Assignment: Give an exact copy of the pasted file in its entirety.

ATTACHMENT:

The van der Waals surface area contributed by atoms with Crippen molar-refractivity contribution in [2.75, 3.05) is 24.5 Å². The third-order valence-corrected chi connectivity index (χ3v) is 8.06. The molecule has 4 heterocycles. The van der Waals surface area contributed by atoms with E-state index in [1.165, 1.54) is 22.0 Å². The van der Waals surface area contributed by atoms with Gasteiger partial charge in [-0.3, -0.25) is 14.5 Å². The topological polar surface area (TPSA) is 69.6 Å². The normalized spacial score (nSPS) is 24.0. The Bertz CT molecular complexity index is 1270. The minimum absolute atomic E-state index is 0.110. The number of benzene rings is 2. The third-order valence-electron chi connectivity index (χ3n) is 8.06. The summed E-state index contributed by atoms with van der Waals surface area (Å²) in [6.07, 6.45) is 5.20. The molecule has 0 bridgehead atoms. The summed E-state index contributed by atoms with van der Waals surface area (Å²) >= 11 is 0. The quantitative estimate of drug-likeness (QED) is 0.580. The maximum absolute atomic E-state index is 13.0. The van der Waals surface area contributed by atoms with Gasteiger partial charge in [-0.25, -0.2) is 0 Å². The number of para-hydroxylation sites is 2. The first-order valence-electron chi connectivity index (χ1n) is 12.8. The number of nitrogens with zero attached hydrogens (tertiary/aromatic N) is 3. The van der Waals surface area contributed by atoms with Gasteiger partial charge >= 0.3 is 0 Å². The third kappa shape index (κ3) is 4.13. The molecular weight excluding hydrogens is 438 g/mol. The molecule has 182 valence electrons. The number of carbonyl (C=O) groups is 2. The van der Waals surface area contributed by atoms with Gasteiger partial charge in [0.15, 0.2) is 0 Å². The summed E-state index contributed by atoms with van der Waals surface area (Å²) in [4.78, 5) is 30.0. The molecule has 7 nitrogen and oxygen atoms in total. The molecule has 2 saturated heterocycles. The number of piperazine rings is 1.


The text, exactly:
The van der Waals surface area contributed by atoms with Crippen molar-refractivity contribution in [2.75, 3.05) is 24.5 Å². The third-order valence-corrected chi connectivity index (χ3v) is 8.06. The molecule has 4 heterocycles. The van der Waals surface area contributed by atoms with E-state index in [1.165, 1.54) is 22.0 Å². The van der Waals surface area contributed by atoms with Gasteiger partial charge in [-0.3, -0.25) is 14.5 Å². The topological polar surface area (TPSA) is 69.6 Å². The normalized spacial score (nSPS) is 24.0. The Bertz CT molecular complexity index is 1270. The minimum absolute atomic E-state index is 0.110. The number of benzene rings is 2. The third-order valence-electron chi connectivity index (χ3n) is 8.06. The summed E-state index contributed by atoms with van der Waals surface area (Å²) in [6.07, 6.45) is 5.20. The molecule has 0 bridgehead atoms. The summed E-state index contributed by atoms with van der Waals surface area (Å²) >= 11 is 0. The quantitative estimate of drug-likeness (QED) is 0.580. The maximum absolute atomic E-state index is 13.0. The van der Waals surface area contributed by atoms with Gasteiger partial charge in [-0.25, -0.2) is 0 Å². The number of para-hydroxylation sites is 2. The first-order valence-electron chi connectivity index (χ1n) is 12.8. The number of nitrogens with zero attached hydrogens (tertiary/aromatic N) is 3. The van der Waals surface area contributed by atoms with Gasteiger partial charge >= 0.3 is 0 Å². The third kappa shape index (κ3) is 4.13. The molecular weight excluding hydrogens is 438 g/mol. The molecule has 182 valence electrons. The number of carbonyl (C=O) groups is 2. The van der Waals surface area contributed by atoms with Gasteiger partial charge in [0.15, 0.2) is 0 Å². The summed E-state index contributed by atoms with van der Waals surface area (Å²) in [4.78, 5) is 30.0. The molecule has 7 nitrogen and oxygen atoms in total. The molecule has 2 saturated heterocycles. The number of piperazine rings is 1.